The storytelling in these issues is pretty straightforward. There’s some hints at “modern comics”; there aren’t any thought bubbles or omniscient narration, but it’s also sometimes rather sloppy. They introduce the villain above on the preceding page, and expedite him over the next couple pages. They could have, for instance, teased him earlier and then let him loose (I know, it’s a cliché), but they just do this thing, and it feels a bit haphazard.

I think the 90s are definitely upon us! That’s Jim Lee, looking kinda half-way between Daredevil-era Frank Miller and the Image house style.

The most interesting artist over the last half of the series is Jorge Zaffino. His rough, sketchy, soaked-in-ink artwork gives the material mystery and gravitas that it perhaps doesn’t deserve, but whatever works! It’s readable and interesting.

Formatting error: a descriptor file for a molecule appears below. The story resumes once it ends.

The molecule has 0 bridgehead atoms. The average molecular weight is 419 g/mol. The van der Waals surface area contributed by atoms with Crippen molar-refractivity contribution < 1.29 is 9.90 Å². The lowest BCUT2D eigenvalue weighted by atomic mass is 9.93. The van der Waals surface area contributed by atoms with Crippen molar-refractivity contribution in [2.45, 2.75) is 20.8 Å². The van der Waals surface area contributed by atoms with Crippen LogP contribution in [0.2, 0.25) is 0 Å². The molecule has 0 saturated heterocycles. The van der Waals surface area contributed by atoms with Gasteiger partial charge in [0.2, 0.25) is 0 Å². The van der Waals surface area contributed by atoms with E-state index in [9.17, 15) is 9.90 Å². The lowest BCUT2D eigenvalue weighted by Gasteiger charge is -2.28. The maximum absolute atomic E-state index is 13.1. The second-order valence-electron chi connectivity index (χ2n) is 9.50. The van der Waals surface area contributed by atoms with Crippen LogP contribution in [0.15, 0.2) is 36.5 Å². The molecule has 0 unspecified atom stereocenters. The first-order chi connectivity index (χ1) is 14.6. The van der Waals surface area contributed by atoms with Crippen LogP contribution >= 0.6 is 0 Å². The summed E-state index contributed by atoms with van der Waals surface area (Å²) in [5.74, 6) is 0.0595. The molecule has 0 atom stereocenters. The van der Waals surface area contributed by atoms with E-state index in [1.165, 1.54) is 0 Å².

Since the plot is so trivial, they have plenty of space to fill us in on the motivation of the Evil Villain: It’s because he was bullied as a nerdy youth.

There! Characterisation unlocked!

And, of course he fridges Doctor Zero’s girlfriend. And he does it because he wants Doctor Zero to be angry.

It’s so complex!

I just wanted to show this Zaffino spread, I think? I can’t recall what I wanted to comment on…

Spoilers: It turns out that the plot of the Evil Genius Villain is super-duper moronic: He wants to set off a chain reaction of all the nuclear plants across the US. Fine. But the way he’s rigged it is that: He makes one plant go boom in person. Then, when the sensors of the other plant detects the radiation in the atmosphere, they’ll also go boom.


He couldn’t, like, just have made them go boom on a timer or something? No? OK, I guess I’m just not an evil genius like this evil genius…

This final issue is longer than the preceding ones, with three chapters (one issue of each series). But bizarrely enough, they put the St George chapter last, which takes place chronologically before the Powerline chapter. And the Powerline chapter has the final climax.